For the past six years, researchers Katherine and Tim Krynak have been working to unravel the powers of an amphibian skin-changer in South America (Professor X called and he wants his job back).
Like Xavier's once-secret op, and almost everyone's favourite blue mutant Mystique (I sit firmly on team Beast), this tiny rain frog (Prismantis mutabilis) possesses the remarkable ability to change its skin texture. Mystique can instantly change her appearance using atom manipulation (automatic points), but we have to tip our hats to the frog, which undergoes the change from near-smooth to rough and spiky – a look the researchers have dubbed 'punk mode' – in just three minutes (not too shabby for a creature living outside of the Marvel universe).
The species is native to Ecuador's Western Andean Cloud Forest, where the team suspects this texture-shifting ability helps with camouflage from birds and other predators, much like the case of invertebrates such as the common octopus. "The spines and colouration help them blend into mossy habitats, making it hard for us to see them," they explain in a press release. "But whether the texture really helps them elude predators still needs to be tested."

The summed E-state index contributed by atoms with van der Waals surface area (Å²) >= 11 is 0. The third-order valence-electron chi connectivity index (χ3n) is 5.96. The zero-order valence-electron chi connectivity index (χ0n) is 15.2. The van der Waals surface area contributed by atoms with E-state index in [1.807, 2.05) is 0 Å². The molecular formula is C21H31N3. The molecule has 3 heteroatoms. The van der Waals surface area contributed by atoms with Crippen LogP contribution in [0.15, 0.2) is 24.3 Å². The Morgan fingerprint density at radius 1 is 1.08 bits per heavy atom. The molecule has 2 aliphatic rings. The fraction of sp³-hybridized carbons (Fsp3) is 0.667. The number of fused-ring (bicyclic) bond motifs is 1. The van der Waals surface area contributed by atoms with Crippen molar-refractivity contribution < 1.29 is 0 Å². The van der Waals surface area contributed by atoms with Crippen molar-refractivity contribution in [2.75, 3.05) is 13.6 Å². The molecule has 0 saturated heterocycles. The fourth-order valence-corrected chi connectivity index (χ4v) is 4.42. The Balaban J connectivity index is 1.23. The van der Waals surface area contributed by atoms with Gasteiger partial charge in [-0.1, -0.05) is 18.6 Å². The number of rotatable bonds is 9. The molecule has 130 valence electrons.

Whatever its actual function may be, the strategy is cryptically effective: even after finding the frog, Katherine Krynak thought she'd collected the wrong species. After putting a spiny frog in a collection cup, she returned to find a smooth one in its place. Confused, she put the critter back into the cup with a bit of moss for comfort. “[And] the spines came back. We simply couldn't believe our eyes," she told the Amphibian Survival Alliance, who are working with the Krynaks to conserve critical Cloud Forest habitat. "Discovering a new species is incredible enough. You wouldn’t think anything could top that. And then you discover that it also changes shape, suddenly growing spines that then disappear. I just kept asking: ‘did that really just happen?’"
More amazing still, P. mutabilis isn't the only shape-shifting frog in the Andes. During the investigation, co-researcher Dr Juan Guayasamin found that Pristimantis sobetes, a known species of frog with similar markings, has the same texturising trait.
The exact mechanism behind the mutant-worthy skin puckering is still a mystery, but the team hopes to explain this in future studies. In the meantime, they will continue surveying for Prismantis mutabilis frogs to further document their behaviour, life cycle and population.